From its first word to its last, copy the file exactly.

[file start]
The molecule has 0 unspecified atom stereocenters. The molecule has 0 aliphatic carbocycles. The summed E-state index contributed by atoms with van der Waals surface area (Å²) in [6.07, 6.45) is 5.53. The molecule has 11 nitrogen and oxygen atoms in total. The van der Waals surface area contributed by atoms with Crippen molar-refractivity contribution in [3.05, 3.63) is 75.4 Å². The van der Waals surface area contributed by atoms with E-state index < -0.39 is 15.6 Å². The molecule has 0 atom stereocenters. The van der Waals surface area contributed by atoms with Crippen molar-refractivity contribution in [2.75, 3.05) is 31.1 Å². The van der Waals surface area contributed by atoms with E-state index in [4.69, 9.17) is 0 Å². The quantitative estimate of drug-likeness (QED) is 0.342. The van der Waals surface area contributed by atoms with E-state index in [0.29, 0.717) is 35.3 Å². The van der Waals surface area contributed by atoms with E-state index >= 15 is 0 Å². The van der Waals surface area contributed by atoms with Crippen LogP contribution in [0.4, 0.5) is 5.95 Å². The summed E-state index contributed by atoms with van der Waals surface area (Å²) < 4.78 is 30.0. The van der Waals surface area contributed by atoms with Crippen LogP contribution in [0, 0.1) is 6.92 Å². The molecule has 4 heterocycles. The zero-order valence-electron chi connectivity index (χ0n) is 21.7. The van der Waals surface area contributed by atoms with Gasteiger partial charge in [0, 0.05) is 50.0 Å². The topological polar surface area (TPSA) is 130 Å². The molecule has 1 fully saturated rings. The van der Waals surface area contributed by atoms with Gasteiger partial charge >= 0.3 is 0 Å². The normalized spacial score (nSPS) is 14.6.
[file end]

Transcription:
The molecule has 0 unspecified atom stereocenters. The molecule has 0 aliphatic carbocycles. The summed E-state index contributed by atoms with van der Waals surface area (Å²) in [6.07, 6.45) is 5.53. The molecule has 11 nitrogen and oxygen atoms in total. The van der Waals surface area contributed by atoms with Crippen molar-refractivity contribution in [3.05, 3.63) is 75.4 Å². The van der Waals surface area contributed by atoms with E-state index < -0.39 is 15.6 Å². The molecule has 0 atom stereocenters. The van der Waals surface area contributed by atoms with Crippen molar-refractivity contribution in [2.75, 3.05) is 31.1 Å². The van der Waals surface area contributed by atoms with E-state index in [4.69, 9.17) is 0 Å². The quantitative estimate of drug-likeness (QED) is 0.342. The van der Waals surface area contributed by atoms with E-state index in [0.29, 0.717) is 35.3 Å². The van der Waals surface area contributed by atoms with E-state index >= 15 is 0 Å². The van der Waals surface area contributed by atoms with Crippen LogP contribution in [0.4, 0.5) is 5.95 Å². The summed E-state index contributed by atoms with van der Waals surface area (Å²) < 4.78 is 30.0. The van der Waals surface area contributed by atoms with Crippen LogP contribution in [0, 0.1) is 6.92 Å². The molecule has 4 heterocycles. The zero-order valence-electron chi connectivity index (χ0n) is 21.7. The van der Waals surface area contributed by atoms with Gasteiger partial charge in [0, 0.05) is 50.0 Å². The topological polar surface area (TPSA) is 130 Å². The molecule has 1 fully saturated rings. The van der Waals surface area contributed by atoms with Gasteiger partial charge >= 0.3 is 0 Å². The normalized spacial score (nSPS) is 14.6.